CFN Era Top 20 Coaches: No. 18 Mark Dantonio, Michigan State & Cincinnati

CFN Era Top 20 Coaches: No. 18 Mark Dantonio, Michigan State & Cincinnati

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CFN Era Top 20 Coaches: No. 18 Mark Dantonio, Michigan State & Cincinnati

By 20th Anniversary Top 20 Coaches

Who were the top 20 coaches since CFN started in 1998? No. 18 Mark Dantonio, Michigan State & Cincinnati

CFN Era Top 20 Coaches: No. 18 Mark Dantonio, Michigan State & Cincinnati

Contact/Follow @ColFootballNews & @PeteFiutak is turning 20 this season, so we’re looking back on the greatest players, games, coaches and more since we first kicked things off back in 1998.

Wins and losses are certainly a part of it all – okay, a massive part of this – but it’s also about who came up with the biggest coaching performances over the long haul. Consistency matters, championships matter, and personality plays a role, too.

Who are the 20 coaches who defined college football since 1998?

One note, accomplishments before 1998 don’t count, other than when it comes to a coach’s legacy and overall status.

CFN 20th Anniversary All-America Teams 
Offense | Defense | Special Teams

Mark Dantonio, Michigan State (2007-2016), Cincinnati (2004-2006)

Mark Dantonio was hardly an overnight success.

He worked his way up the coaching ranks, becoming known as a terrific defensive assistant, spending the 1990s working the secondaries at Kansas and then Michigan State before getting the defensive coordinator gig at Ohio State under Jim Tressel for three years.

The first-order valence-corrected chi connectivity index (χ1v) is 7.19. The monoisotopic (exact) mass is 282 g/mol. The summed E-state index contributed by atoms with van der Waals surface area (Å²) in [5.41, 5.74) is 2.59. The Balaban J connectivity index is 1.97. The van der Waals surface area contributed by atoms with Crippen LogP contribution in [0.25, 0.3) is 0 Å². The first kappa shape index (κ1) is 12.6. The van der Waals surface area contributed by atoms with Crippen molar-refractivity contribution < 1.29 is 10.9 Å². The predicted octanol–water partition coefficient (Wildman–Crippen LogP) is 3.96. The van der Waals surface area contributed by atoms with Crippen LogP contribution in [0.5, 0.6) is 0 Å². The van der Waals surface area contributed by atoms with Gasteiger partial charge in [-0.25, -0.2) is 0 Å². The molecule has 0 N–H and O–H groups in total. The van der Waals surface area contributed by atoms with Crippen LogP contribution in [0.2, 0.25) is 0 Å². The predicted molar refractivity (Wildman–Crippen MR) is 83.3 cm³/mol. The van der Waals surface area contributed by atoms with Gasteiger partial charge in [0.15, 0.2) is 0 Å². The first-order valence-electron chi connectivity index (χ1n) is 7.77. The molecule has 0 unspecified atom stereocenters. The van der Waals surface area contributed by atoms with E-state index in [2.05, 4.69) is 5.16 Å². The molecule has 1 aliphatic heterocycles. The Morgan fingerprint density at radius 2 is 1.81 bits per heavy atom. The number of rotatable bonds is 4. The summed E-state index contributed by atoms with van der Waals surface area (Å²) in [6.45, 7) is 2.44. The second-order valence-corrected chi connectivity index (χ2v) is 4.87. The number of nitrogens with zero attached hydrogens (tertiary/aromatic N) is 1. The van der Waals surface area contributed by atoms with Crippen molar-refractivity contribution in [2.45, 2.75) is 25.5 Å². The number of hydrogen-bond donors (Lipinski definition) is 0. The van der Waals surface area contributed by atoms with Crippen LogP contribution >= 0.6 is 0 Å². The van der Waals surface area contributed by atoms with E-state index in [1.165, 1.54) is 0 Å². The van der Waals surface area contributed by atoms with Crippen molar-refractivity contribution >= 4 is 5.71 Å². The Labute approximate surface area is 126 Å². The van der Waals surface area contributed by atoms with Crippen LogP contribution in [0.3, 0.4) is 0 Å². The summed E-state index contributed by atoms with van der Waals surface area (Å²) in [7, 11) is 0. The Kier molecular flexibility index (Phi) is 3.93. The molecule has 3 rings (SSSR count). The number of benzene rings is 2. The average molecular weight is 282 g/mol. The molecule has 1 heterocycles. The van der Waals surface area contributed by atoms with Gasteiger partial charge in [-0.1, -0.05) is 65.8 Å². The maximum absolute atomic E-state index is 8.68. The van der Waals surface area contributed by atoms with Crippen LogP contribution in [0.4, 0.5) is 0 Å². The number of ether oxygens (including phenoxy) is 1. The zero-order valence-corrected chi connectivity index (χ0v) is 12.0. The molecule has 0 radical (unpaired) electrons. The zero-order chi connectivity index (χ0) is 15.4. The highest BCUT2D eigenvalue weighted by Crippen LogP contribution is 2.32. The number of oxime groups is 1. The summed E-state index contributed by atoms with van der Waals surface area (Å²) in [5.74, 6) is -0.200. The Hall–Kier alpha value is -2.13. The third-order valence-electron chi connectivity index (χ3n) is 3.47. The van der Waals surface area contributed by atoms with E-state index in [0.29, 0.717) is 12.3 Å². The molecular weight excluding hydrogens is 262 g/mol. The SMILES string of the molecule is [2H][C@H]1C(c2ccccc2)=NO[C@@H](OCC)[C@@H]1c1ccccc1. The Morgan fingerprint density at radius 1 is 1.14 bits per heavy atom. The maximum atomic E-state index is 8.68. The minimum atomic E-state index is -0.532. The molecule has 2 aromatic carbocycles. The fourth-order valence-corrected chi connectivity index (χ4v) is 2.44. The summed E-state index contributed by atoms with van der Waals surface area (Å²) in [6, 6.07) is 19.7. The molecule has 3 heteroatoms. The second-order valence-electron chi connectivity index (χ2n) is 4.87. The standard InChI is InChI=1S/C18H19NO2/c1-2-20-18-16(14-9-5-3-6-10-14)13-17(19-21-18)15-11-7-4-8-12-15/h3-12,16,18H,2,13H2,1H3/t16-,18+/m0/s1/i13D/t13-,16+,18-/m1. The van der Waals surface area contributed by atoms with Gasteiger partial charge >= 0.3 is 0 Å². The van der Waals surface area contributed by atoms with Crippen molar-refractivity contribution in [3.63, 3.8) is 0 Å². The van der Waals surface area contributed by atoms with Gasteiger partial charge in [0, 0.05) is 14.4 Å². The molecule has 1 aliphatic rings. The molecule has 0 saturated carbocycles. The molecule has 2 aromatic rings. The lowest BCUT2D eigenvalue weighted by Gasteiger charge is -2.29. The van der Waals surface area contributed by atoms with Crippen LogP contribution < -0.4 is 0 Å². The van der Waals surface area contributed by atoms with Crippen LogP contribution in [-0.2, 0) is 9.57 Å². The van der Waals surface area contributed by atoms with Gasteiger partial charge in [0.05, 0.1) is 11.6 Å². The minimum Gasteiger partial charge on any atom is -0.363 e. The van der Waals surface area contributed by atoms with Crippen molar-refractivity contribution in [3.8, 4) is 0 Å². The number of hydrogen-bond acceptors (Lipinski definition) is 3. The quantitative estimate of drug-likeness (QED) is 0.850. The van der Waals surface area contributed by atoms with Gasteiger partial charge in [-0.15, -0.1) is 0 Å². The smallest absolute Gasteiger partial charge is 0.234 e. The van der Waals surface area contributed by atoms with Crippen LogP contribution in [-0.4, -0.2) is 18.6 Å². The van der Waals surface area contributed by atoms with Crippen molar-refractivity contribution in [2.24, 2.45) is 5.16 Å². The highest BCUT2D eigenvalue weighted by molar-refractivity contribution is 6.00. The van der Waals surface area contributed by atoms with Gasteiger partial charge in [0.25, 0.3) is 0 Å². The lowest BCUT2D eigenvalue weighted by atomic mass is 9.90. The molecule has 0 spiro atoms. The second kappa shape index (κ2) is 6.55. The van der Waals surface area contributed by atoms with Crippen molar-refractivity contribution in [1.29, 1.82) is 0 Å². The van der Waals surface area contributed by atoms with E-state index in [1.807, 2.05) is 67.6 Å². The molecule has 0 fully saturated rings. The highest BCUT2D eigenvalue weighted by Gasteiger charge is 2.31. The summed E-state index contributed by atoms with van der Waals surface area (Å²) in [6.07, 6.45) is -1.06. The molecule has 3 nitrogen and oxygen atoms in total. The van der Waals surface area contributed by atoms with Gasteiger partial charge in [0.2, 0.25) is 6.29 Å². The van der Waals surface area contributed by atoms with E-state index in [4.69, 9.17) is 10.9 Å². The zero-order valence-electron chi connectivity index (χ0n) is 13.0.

Finally, at 48, he got his shot at a head coaching gig, taking over an okay Cincinnati situation and leading the way to two seven-win runs in three seasons.

But even though he didn’t exactly make his mark with the Bearcats, with his defensive coaching skills, and the respect in the coaching community, he was seen as the right guy to fix a flaky Michigan State situation.

John L. Smith had some fabulously talented Spartan teams over his four seasons at the helm, but they kept losing in bizarre and crazy ways. The program needed a steady head man who would be more of a pro-style, no-nonsense type.

Enter Dantonio. Michigan State went to just one bowl game in the previous four years. It went to nine straight after he took over.

However, the Spartans were still also-rans, and while they got to bowls, they kept losing them. Even with 22 wins in the first three seasons, it was time to start doing more.

And then it all kicked in.

In Year Four, Dantonio led the way to a share of the Big Ten title and an 11-win season, the first in a run of five 11-win campaigns in six years.

And yes, the Spartans starting winning bowl games. Big bowl games.

Dantonio became the confident, Belichick-like leader for a program that suddenly turned into a star with three Big Ten Championships and another division title in a six-year span.

Biggest Moment: Oct. 17, 2015 vs. Michigan

This was supposed to be when Michigan took back its big brother status again.

The No. 12 Wolverines lost the opener of the Jim Harbaugh era to Utah, and then got really, really good, allowing just 14 points in wins over the next five games before hosting Michigan State.

The Spartans were 6-0 ranked seventh, highlighted by a win over Oregon, but they weren’t playing all that well. They struggled defensively, needed to push too hard to beat Purdue, and got by Rutgers in a 31-24 fight.